Staff member in Cath Lab in scrubsStaff in scrubs in the Cath LabStaff in scrubs in the Cath Lab


Staff Spotlight: Meet Brayden Geary

18 January 2024

Meet Brayden, our Charge Radiation Therapist (RT) and one of our in-house experts on the MR-Linac treatment machine.

Brayden was recently invited to speak at a workshop in Thailand, to empower local radiation therapists to enhance patient care. We caught up with him to discuss his experience and find out what motivated him to become a radiation therapist.

Tell us a bit about yourself.
I’m Brayden Geary – a Charge Radiation Therapist (RT) here in the Radiation Oncology Department at Austin Health. I’ve got two young girls at home, who keep me on my toes. When not at work, I love running, riding and working on the veggie patch at home. I am really looking forward to a bumper crop of tomatoes this year after a terrible 2023 harvest.

Can you tell us a bit about your role?
I joined Austin Health in 2020 to help establish and develop the MRI-RT service. It was right as COVID restrictions started to take hold, so it was an interesting start to my time here.

As a Radiation Therapist, I am responsible for acquiring MRI and CT images, creating and optimising radiation treatment plans, and delivering the treatment for patients with a range of diagnoses. The role requires a great deal of technical skill to utilise the amazing technology we have, as well a large amount of patient interaction, given we provide daily treatments for up to 7 weeks for some patients.

What is the MR-Linac machine? How does it tie-in with what you do?
The MR-Linac is an amazing piece of technology that incorporates a high quality magnetic resonance (MR) imaging system and a high energy, x-ray generating linear accelerator (linac). The MR-Linac enables us to visualise disease and adjacent critical healthy anatomy with greater clarity. Unlike conventional treatments that utilise x-ray-based imaging, we can adapt to any changes that we identify on the day of treatment and optimise the plan for patients throughout the treatment journey. It allows us to provide truly individualised adaptive radiation therapy.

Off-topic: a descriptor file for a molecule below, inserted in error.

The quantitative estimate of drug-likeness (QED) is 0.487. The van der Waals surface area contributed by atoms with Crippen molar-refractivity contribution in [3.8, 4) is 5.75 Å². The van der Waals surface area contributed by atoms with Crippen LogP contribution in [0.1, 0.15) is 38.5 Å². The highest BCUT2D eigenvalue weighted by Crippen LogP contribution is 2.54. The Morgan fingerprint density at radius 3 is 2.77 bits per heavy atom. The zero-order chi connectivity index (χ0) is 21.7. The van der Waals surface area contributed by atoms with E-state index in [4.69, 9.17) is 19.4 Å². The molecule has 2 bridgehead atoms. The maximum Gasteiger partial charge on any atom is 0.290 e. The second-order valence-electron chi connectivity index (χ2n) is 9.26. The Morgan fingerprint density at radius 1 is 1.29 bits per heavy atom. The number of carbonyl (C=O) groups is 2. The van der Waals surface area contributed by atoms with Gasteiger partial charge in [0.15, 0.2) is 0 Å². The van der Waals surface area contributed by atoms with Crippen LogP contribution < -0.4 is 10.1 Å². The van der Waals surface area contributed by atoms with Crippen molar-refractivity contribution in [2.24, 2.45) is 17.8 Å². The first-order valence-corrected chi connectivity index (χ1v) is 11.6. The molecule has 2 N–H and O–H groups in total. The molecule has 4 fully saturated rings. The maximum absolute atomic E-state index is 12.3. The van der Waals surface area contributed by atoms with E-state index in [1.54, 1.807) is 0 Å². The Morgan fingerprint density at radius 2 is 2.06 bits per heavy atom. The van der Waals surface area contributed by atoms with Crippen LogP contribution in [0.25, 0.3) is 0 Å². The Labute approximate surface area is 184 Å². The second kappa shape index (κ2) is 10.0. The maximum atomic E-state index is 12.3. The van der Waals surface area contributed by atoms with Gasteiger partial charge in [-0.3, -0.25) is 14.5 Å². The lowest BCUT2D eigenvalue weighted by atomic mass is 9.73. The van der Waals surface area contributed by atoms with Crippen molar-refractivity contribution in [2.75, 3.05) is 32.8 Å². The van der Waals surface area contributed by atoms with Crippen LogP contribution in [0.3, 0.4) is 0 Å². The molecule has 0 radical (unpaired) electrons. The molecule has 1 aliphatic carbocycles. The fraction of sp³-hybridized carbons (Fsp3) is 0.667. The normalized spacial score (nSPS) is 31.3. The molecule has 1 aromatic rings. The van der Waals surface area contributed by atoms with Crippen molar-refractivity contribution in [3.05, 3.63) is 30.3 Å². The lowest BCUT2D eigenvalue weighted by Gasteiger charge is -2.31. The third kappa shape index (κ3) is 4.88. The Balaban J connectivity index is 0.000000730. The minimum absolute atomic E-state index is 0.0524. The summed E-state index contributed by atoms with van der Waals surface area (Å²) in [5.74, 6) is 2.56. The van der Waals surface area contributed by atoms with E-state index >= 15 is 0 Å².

Austin Health is the only centre in Victoria with one of these machines and one of only four in Australia. It is very new to the radiation oncology landscape and has a lot of positive development potential for the care of our patients.

It takes a dedicated and highly skilled multi-disciplinary team to deliver the MR-RT service. We work alongside Radiation Oncologists, Radiographers, Medical Physicists, Social Workers, Dieticians, Speech Pathologists and Nurses.

As a Radiation Therapist, I am responsible for acquiring planning images, designing safe and effective plan dosimetry, and delivering the treatment plan. Our role is highly technical, given the complex systems we work with, and the technical requirements of the treatments we deliver. It is also a very patient focused role given we are responsible for their experience along the radiotherapy pathway.

Tell us about your experience travelling and sharing this information with other healthcare workers.
As part of working on innovative and novel technologies, we have a responsibility to share our experience and knowledge. I was recently invited to speak at a workshop in Thailand, to empower local Radiation Therapists to enhance patient care.

The workshop was funded by the IAEA (International Atomic Energy Agency) and it aimed to improve how Image Guided Radiation Therapy (IGRT) is delivered in Thailand. Alongside other experienced RTs from Ireland and Singapore, we promoted discussion around various aspects of IGRT, from practical clinical process solutions to optimising the use of new technologies.

We identified current challenges of the RT’s role and responsibilities across the patient planning and treatment pathway. Alongside some recommendations, we gave an overview of the current role and training of RTs in different regions of the world and highlighted the benefits of increasing knowledge and capacity to influence improved patient care and job satisfaction.

What is something you have learned while travelling that you will bring back to your role at Austin Health?
The technology we use is constantly evolving and changing the way we deliver care. Being at the forefront of these advancements with the MR-Linac, it was really rewarding to share my experience, partner with international colleagues, and work through clinical protocols and processes. Listening to others' experiences with establishing new technologies was also insightful.

Building relationships to foster ongoing support networks makes me feel like I am contributing to the improvement of care and shaping the future not just here at Austin Health but also to the broader international radiation oncology community.